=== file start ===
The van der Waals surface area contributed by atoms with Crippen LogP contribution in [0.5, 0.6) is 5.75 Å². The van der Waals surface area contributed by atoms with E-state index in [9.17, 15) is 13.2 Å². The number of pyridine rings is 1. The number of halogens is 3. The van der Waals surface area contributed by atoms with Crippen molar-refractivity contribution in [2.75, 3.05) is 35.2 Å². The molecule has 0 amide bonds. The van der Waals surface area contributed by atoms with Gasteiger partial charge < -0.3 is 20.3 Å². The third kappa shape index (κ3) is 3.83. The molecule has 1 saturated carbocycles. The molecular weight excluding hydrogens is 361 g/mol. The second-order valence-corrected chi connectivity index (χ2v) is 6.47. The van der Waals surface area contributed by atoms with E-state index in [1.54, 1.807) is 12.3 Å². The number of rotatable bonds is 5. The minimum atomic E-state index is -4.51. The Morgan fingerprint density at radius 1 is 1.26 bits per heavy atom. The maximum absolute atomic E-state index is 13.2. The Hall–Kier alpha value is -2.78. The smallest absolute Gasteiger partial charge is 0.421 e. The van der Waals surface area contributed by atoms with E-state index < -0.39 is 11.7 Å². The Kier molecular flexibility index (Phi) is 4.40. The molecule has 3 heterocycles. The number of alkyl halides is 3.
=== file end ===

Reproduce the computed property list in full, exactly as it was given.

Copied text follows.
The van der Waals surface area contributed by atoms with Crippen LogP contribution in [0.5, 0.6) is 5.75 Å². The van der Waals surface area contributed by atoms with E-state index in [9.17, 15) is 13.2 Å². The number of pyridine rings is 1. The number of halogens is 3. The van der Waals surface area contributed by atoms with Crippen molar-refractivity contribution in [2.75, 3.05) is 35.2 Å². The molecule has 0 amide bonds. The van der Waals surface area contributed by atoms with Gasteiger partial charge < -0.3 is 20.3 Å². The third kappa shape index (κ3) is 3.83. The molecule has 1 saturated carbocycles. The molecular weight excluding hydrogens is 361 g/mol. The second-order valence-corrected chi connectivity index (χ2v) is 6.47. The van der Waals surface area contributed by atoms with E-state index in [1.54, 1.807) is 12.3 Å². The number of rotatable bonds is 5. The minimum atomic E-state index is -4.51. The Morgan fingerprint density at radius 1 is 1.26 bits per heavy atom. The maximum absolute atomic E-state index is 13.2. The Hall–Kier alpha value is -2.78. The smallest absolute Gasteiger partial charge is 0.421 e. The van der Waals surface area contributed by atoms with E-state index < -0.39 is 11.7 Å². The Kier molecular flexibility index (Phi) is 4.40. The molecule has 3 heterocycles. The number of alkyl halides is 3.